Nationals want Strasburg to report to camp, mentor teammates

WEST PALM BEACH, Fla. – It’s impossible to miss inside the Nationals clubhouse. It’s prominently located, at the end of a row of lockers belonging to the rest of the members of the team’s starting rotation.

It’s the same locker Stephen Strasburg has used since the organization began training here in 2017. And it continues to be adorned with his name, his jersey, his shoes and a stack of correspondence, virtually unchanged from the state it was in one year ago.

And as was the case one year ago, Strasburg isn’t here using his locker. He remains at home in Northern Virginia, having conceded last summer he could no longer attempt to revive his pitching career.

But because Strasburg and the Nationals have not been able to agree to the financial details of his retirement, he remains on the club’s 40-man roster. Which means he still gets a locker. Which, it appears, the organization now believes he is obligated to use.

Do the Nats actually expect Strasburg to come to West Palm Beach this spring?

“Yeah, he’s invited like every other guy on our 40-man roster,” general manager Mike Rizzo said. “He’s got until Feb. 24 to be here, and, yeah, I expect him to be here.”

Feb. 24 is the mandatory reporting date for all players invited to major-league spring training, per the collective bargaining agreement between the league and the players’ union. Those who do not report by that date without being excused by the club can be subject to discipline.

What would happen if Strasburg doesn’t report on time?

“I’m anticipating he will be here,” Rizzo said.

There’s little reason to believe that will actually happen. Strasburg never came to West Palm Beach last spring. He occasionally went to Nationals Park during the season, though never on game days when the clubhouse was open to reporters. By all accounts, he ended his attempt to return from his litany of injuries last summer.

The Nationals, to be clear, would not expect Strasburg to come to Florida for the purposes of rehabbing his body with the goal of returning to pitch.

“I don’t think that things have changed since the last time we checked in on him,” Rizzo said. “He is not in baseball rehabilitation mode. He’s not in any kind of soft-tossing mode. He’s just trying to get his body back into shape where he could live his life.”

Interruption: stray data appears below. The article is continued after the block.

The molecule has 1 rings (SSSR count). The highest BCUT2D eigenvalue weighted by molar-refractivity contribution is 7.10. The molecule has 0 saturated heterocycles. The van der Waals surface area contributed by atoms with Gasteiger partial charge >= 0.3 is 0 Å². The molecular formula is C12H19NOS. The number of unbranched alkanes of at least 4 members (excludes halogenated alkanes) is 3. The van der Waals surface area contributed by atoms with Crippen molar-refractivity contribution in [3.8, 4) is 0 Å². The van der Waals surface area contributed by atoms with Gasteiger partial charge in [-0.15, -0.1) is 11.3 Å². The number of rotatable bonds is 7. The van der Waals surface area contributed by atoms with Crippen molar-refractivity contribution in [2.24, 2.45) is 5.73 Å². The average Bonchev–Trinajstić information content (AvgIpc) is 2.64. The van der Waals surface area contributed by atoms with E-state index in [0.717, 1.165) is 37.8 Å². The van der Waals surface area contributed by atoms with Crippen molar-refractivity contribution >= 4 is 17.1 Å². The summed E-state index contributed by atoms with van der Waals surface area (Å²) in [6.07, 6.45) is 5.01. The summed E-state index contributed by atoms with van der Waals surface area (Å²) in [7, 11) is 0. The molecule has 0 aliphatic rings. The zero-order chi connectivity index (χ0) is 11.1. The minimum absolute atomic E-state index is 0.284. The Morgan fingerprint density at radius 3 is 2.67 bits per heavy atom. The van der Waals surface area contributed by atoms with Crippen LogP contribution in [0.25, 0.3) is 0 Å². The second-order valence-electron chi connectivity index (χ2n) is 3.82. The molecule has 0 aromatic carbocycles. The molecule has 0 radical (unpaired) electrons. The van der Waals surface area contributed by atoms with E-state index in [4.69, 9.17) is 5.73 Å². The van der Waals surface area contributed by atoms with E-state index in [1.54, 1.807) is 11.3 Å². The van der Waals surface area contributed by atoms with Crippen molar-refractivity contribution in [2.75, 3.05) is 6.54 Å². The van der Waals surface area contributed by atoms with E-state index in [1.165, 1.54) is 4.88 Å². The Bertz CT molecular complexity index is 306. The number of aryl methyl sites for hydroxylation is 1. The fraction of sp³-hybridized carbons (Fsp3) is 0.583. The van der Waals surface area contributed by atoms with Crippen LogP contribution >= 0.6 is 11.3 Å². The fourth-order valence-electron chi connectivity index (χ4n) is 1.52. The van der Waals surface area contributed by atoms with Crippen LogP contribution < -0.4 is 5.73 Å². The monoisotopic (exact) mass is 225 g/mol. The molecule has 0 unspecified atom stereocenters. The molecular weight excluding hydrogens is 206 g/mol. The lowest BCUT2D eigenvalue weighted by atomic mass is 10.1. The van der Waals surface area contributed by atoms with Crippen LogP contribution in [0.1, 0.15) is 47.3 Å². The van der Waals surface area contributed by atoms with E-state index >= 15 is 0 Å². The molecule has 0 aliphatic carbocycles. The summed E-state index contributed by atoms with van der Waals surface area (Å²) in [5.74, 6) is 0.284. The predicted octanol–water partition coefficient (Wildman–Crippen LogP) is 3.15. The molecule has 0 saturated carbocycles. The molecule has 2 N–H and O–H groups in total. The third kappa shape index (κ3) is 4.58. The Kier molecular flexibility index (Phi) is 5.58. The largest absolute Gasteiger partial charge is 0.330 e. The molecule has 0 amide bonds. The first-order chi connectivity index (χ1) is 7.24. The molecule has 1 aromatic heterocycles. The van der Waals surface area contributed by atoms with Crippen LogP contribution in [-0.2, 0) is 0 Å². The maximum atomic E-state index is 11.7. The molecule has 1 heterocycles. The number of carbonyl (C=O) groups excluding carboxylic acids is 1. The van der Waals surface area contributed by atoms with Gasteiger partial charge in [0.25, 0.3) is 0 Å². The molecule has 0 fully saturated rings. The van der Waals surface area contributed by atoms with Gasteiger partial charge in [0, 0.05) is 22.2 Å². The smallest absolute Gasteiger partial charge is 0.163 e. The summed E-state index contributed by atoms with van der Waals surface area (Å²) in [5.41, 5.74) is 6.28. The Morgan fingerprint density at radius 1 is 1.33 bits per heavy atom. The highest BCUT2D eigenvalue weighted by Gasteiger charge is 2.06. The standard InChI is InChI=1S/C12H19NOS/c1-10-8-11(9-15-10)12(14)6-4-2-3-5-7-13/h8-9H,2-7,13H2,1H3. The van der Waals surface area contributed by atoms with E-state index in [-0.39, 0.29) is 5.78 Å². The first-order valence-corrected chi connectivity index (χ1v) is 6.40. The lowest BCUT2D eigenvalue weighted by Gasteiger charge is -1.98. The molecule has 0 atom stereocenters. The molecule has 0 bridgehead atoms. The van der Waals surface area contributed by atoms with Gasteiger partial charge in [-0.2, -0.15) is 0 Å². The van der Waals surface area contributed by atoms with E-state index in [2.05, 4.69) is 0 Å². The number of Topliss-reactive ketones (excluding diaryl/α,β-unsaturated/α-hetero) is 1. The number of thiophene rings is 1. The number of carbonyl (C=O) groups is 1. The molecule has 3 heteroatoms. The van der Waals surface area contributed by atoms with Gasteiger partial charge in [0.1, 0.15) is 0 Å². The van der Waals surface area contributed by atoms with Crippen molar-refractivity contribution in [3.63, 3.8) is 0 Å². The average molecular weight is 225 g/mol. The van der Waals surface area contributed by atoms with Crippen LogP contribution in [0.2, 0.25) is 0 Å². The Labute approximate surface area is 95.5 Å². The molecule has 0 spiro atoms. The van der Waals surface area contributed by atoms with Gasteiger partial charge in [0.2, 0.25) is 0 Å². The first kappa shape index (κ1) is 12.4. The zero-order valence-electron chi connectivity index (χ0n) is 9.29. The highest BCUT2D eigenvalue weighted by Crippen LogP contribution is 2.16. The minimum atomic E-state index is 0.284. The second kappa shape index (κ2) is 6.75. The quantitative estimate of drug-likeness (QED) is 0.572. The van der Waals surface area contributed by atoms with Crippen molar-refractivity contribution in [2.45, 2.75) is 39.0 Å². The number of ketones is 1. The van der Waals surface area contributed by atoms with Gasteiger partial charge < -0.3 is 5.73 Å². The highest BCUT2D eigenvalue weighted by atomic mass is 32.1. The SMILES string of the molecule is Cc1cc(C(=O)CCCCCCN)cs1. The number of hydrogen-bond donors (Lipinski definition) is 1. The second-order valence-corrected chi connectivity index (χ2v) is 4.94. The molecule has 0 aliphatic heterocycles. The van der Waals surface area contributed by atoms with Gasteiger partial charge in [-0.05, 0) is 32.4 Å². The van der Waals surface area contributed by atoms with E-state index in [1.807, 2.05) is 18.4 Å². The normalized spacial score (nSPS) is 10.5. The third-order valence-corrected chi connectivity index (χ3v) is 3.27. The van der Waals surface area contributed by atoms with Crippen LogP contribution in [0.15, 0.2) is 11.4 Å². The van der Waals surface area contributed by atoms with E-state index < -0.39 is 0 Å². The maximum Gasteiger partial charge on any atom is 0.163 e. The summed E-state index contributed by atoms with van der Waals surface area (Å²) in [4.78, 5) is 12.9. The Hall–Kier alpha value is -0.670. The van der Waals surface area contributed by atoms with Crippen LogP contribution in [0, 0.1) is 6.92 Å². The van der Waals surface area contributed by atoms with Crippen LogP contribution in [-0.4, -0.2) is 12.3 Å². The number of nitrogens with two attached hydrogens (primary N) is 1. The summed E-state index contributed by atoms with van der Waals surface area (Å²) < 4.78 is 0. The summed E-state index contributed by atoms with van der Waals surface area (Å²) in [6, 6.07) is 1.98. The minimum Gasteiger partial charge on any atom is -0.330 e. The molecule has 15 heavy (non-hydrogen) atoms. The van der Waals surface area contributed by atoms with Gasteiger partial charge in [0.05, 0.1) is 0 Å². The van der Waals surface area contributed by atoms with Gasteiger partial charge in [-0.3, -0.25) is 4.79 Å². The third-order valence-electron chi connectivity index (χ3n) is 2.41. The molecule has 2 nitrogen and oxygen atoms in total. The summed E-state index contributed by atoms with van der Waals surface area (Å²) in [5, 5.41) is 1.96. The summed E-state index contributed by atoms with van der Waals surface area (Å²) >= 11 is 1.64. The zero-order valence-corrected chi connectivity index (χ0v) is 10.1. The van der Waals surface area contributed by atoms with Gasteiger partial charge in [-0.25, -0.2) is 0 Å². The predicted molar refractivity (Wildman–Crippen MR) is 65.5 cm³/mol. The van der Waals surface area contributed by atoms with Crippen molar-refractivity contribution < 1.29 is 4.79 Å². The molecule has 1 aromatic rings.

Rizzo does believe Strasburg could still have real value to the organization, though, by coming to camp and serving as a mentor to other pitchers.

“I’m not going to get into what our expectations of him are fully, but yeah, be around,” the GM said. “You’re a legacy part of this franchise. Be here, be accessible to young players. What a better guy for (Cade) Cavalli to lean on. Stras has had the Tommy John, came back from the Tommy John, pitched great after having Tommy John. How do you rehab from it? How do you prepare after rehab from it? So this guy’s got a lot to offer a franchise beyond toeing it up on the rubber.”

Strasburg, of course, has never really been the talkative type. If another player approached him seeking advice, he would always give it. But he mostly remained focused on his own preparation, a vigorous workout routine honed over the years as he tried to find the right formula to keep his body healthy through 162-game seasons.

Beyond that, he may not be all that inclined to assist the organization right now. The relationship between the 35-year-old right-hander and some members of club ownership has become strained since initial plans for his retirement announcement last August fell apart over financial details, according to sources familiar with both sides.

Strasburg is still owed more than $100 million of the $245 million contract he signed following the 2019 World Series, with three years still to go on the deal. Though major-league contracts are guaranteed, a player who voluntarily retires prior to the deal expiring forfeits any remaining salary he’s owed. The exception: If a baseball-related injury forces his premature retirement.

The Nationals, who did not take out an insurance policy on Strasburg’s contract, appear to be asking him to accept less than the full amount he’s still owed. The matter was sent to Major League Baseball and the MLB Players Association after the season, but after review, the team and player were informed it was up to them to settle on their own, according to sources.

Thus did the Nats continue to keep Strasburg on their 40-man roster all offseason, using up a spot that could have gone to an in-house prospect or a free-agent addition. Now that spring training has begun, they are free to place him back on the 60-day injured list, though they probably won’t make that procedural move until they acquire another player who would occupy that spot.

All of which leaves this saga in a new, yet in many ways familiar, predicament. Nobody expects Strasburg to attempt to pitch again, but he remains on the roster, with a fully adorned locker awaiting him should he decide to show up.

“We treat him like every other player on the 40-man roster, and we’ve reached out to him,” Rizzo said. “We’ve given him the invitation, and we’ll see where it takes us.”

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